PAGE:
Yorktown Financial buys Century Bank
BY LAURIE WINSLOW World Staff Writer
Tuesday, October 30, 2012
10/30/12 at 4:20 AM
An old bank is getting a new name and ownership.
Yorktown Financial Holdings Inc. has received approval to acquire Pryor-based CNBO Bancorp Inc., the holding company of Century Bank of Oklahoma, and plans to rename the bank Yorktown Bank early next year.
The deal is expected to close Nov. 14.
The idea for the new bank took seed several months ago after longtime banker Steve Austin began contemplating the idea of buying a lending institution.
Austin, who previously worked at Commerce Bank, had left banking but found himself being approached and contacted by customers encouraging him to start a bank.
"It was planted in my brain. I'm not a very risky guy, but when you have enough people individuals and business clients that say that over and over ... "
The idea took root.
Austin calls himself a "nuts-and-bolts" guy - a do-it-all banker who is as interested in making sure a customer's ATM card is working properly and making sure they are satisfied.
At 59, he felt he had developed the right mix of skills that would enable him to run a bank. So, he collected a group of about 110 shareholders who helped raise more than $14 million in capital.
He set out to search for a small bank that didn't have a succession plan and zeroed in on 25 Oklahoma-based banks with the smallest equity capital. He also visited with people who had their "ear to the ground" in the banking community who could help him find the right fit.
That led him to Rick Willhour, CEO of Century Bank of Oklahoma. Austin actually knew Willhour from Hale High School, where the two had attended years before, although both men had been in different grades.
Last year, at 1 a.m. on Nov. 1, Austin emailed Willhour and asked him if the two could talk sometime.
"I emailed him back and said, 'Your sleeping habits are as bad as mine,' " said Willhour, joking.
A few days later the two met for breakfast, and by Jan. 25 they had entered into a letter of intent. The offer, which came out of the blue, made sense, said Willhour, noting that the bank wasn't looking for a buyer.
"At our size and with the regulatory burden and the economy that we're operating in and the competition, we needed to grow. We needed to add earning assets," Willhour said. "It's the main reason we branched out of Pryor to Tulsa, to get into a bigger market."
Century Bank of Oklahoma initially expanded into Tulsa's market in November 2008, operating out of a temporary site until it could move a year later into a permanent location at 5705 E. 71st St.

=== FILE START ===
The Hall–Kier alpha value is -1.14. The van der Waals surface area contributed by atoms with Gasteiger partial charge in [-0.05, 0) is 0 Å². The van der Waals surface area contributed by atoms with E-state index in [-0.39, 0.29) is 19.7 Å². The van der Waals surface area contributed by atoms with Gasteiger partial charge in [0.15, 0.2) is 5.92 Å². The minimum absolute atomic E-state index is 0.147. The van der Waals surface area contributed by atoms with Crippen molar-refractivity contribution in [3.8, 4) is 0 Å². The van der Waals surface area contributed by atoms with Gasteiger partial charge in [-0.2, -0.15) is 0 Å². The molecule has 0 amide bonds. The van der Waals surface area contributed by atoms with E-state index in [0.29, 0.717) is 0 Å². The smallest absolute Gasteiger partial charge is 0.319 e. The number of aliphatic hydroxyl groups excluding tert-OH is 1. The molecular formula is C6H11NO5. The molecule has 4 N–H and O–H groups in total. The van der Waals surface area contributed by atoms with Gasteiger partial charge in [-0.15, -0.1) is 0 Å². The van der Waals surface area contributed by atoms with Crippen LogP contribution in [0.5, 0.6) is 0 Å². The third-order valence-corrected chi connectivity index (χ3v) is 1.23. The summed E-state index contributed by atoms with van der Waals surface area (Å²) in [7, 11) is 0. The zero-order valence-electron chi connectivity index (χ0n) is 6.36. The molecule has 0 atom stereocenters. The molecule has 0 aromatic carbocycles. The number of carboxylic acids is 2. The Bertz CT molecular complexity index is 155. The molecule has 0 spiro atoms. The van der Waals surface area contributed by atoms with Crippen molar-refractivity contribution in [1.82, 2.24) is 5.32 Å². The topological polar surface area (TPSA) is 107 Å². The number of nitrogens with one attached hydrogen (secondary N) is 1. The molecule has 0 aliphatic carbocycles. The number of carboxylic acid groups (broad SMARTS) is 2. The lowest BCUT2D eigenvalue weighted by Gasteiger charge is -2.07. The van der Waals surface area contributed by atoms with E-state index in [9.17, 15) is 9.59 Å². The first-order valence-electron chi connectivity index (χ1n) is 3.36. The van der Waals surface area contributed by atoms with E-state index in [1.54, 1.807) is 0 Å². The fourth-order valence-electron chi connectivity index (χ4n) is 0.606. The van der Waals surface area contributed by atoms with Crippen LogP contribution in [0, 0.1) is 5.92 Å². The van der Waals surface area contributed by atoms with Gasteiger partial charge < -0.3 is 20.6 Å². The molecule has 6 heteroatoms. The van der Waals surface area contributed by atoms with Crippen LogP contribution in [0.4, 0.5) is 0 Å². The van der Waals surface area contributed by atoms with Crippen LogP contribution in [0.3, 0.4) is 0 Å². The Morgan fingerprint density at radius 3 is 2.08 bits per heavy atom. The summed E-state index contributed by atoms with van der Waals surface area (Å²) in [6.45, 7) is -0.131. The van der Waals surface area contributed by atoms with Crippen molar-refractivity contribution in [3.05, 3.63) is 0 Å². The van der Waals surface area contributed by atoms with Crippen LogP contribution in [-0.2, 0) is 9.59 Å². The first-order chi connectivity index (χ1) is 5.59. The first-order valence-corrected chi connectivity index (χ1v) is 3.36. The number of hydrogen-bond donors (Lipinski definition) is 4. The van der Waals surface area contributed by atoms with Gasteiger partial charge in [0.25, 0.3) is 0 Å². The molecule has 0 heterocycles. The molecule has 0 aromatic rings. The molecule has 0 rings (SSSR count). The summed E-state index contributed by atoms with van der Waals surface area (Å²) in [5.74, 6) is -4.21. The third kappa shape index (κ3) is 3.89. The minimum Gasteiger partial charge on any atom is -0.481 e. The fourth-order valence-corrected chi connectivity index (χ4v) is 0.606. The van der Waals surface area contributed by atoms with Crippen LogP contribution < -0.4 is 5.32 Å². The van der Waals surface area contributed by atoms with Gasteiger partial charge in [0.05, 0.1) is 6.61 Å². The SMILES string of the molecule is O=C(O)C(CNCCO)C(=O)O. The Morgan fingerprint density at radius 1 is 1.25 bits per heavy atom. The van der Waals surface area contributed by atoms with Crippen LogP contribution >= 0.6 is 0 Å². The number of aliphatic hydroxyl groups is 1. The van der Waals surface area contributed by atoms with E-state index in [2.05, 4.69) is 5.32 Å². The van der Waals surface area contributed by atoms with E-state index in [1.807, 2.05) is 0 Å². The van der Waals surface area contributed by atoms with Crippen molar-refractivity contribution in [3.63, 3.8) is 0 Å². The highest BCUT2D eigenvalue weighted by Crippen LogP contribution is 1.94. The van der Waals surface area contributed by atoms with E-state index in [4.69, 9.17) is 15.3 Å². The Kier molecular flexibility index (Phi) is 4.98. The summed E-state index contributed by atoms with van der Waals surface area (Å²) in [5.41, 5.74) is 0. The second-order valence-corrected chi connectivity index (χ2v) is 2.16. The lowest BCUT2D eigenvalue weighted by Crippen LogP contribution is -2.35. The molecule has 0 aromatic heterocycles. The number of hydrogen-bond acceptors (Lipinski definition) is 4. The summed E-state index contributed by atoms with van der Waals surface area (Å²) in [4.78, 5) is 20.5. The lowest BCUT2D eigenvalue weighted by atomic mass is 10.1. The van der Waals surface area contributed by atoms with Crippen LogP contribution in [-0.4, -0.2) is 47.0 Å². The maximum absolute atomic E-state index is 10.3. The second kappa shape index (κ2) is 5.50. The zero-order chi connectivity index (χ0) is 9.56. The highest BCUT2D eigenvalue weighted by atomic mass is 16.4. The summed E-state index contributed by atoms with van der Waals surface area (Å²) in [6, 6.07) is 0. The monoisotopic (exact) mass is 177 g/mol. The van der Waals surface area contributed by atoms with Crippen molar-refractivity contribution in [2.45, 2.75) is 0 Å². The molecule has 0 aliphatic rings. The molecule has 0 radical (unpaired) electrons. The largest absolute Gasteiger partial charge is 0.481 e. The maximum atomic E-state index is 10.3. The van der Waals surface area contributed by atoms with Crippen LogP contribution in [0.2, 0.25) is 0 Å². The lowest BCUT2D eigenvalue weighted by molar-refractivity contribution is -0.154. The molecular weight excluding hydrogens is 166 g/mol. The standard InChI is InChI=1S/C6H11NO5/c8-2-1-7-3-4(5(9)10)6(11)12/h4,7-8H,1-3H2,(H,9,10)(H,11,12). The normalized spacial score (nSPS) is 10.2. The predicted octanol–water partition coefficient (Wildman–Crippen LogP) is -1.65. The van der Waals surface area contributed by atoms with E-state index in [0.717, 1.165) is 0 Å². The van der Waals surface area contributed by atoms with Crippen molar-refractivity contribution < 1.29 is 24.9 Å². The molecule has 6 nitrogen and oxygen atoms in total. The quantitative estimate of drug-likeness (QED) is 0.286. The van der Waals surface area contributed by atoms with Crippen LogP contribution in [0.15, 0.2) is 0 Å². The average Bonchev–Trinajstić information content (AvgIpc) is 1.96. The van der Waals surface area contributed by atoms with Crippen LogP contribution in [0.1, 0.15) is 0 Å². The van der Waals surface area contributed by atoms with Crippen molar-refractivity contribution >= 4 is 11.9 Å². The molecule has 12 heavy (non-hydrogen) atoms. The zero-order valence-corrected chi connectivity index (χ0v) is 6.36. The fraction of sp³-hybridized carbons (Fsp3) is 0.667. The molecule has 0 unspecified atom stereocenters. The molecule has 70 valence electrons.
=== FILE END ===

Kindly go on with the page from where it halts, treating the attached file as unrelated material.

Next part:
Then, last year, Century Bank opened a second Tulsa branch at 2201 E. 21st St., which had previously been leased by Bank of the West.
The acquisition by York-town made a lot of sense, Willhour said. Austin had more than 30 years in the banking business along with contacts in the medical community.
Customers will benefit from a larger capital base and larger lending limit.
"The real advantage is the size without the culture change, and still being able to be a small business and still being able to operate the way we want to," Willhour said. "We still will have a person answering the phone. You're not talking to a recorder or talking to someone in Charlotte or Albuquerque. The people that will solve the problems are in Tulsa or Pryor."
With the change, Austin will become CEO of Yorktown Bank and Willhour will become president while his son, Richard Willhour, will be chief operating officer.
The bank's six-member board will include Austin; Blake Atkins, Atkins & Atkins PC; Phil Baxter, Stan Johnson Co.; Nevyle Cable, First National Bank & Trust of Okmulgee; Brett Pratt, United States Beef Corp.; and Rick Willhour.
Austin noted that nearly every board member was raised in the Tulsa area with the exception Cable, who is the "sole outsider" having grown up in Hominy, although he played football at the University of Tulsa.
Austin said the buyout of Century Bank will not result in staff cuts, and actually will lead to the hiring of three new people, including himself.
Nor will the buyout change the bank's personality in terms of how it deals with customers, Rick Willhour said.
"We're not any different than the guy down the street that is working on cars or selling houses or building houses. We're just a mirror image of our customers," he said.
Richard Willhour echoed his father's enthusiasm.
"From a relationship standpoint ... we know our customers' kids' names," he said. We usually know what sports they play. We know our customers. We understand what they do, and that won't change."
Original Print Headline: Yorktown Financial acquires Century Bank
Laurie Winslow 918-581-8466